Law is a fascinating field to study because it’s all about the day to day problems people face, and how those problems are resolved within the legal system. Legal systems are essentially about dispute resolution, and studying the weird and wacky range of disputes that come before the courts is always intriguing. What are these people fighting about? Why? What’s at stake? What outcome do they hope to achieve? What would a good solution to this problem look like? How much is all this going to cost, and who’s going to pay?
In the adversarial common law system there are winners and losers, but there is no ‘right’ or ‘wrong’. After all, the ‘wrong’ side often ends up winning the case, for any number of reasons. This means that often, lawyers don’t really care whether their client is ‘right’ or ‘innocent’ or whatnot; the more relevant question is whether they are likely to secure the outcome they seek, i.e. whether they are likely to see the dispute resolved in the way that they would prefer and whether, when all the costs are accounted for (not just money but also time, effort, and emotion), the case will have been worth fighting.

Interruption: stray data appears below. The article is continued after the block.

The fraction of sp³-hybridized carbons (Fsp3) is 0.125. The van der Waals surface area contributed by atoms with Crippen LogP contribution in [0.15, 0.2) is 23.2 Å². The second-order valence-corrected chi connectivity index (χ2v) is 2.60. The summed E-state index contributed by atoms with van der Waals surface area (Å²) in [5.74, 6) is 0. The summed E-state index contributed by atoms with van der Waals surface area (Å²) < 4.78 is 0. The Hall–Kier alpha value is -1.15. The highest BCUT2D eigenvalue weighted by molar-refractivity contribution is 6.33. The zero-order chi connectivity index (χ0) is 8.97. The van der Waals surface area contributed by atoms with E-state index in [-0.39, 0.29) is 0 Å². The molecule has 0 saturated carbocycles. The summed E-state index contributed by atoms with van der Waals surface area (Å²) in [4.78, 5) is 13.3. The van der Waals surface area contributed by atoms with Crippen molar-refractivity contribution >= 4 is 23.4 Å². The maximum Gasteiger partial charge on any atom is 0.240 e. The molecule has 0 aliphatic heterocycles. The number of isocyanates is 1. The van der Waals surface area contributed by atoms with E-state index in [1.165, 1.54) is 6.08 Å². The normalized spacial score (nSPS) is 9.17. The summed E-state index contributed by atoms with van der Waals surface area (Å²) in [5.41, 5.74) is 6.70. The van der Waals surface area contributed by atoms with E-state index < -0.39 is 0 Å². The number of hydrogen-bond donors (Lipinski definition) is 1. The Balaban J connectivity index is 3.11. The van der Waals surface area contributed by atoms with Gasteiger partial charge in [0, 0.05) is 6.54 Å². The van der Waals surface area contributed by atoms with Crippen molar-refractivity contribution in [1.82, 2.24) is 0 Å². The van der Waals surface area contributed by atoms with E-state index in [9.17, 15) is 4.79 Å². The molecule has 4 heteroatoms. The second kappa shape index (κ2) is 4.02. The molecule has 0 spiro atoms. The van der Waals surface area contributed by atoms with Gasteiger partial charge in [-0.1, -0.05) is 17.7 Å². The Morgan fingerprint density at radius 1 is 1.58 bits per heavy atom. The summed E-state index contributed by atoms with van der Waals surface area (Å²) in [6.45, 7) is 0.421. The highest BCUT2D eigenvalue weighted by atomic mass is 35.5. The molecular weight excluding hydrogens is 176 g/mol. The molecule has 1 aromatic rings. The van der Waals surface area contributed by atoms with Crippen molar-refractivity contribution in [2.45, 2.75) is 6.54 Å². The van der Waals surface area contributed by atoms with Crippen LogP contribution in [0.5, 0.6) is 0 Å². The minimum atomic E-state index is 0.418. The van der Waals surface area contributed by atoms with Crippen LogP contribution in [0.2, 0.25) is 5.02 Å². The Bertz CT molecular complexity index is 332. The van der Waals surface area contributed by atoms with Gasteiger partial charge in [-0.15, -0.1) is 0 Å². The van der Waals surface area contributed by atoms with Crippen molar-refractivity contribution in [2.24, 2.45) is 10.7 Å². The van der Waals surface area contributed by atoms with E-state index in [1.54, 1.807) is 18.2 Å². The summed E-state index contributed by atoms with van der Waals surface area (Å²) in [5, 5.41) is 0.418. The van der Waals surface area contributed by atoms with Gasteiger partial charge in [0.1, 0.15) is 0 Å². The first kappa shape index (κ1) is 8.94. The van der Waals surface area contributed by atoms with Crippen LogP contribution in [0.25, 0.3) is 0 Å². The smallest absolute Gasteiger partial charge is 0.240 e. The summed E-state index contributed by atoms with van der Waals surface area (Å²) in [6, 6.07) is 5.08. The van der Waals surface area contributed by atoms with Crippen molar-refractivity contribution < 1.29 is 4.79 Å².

Here’s where the idea of creativity comes in. A creative solution is one which seeks and finds new and imaginative ways to solve a problem, so that the client ends up with the outcome they wish to achieve, or, even better, an outcome that exceeds their expectations as they may not have thought it to be within the realm of the possible. Failing that, then the creative solution would reflect the best outcome that they could realistically achieve in the circumstances (hopefully without going bankrupt in the process).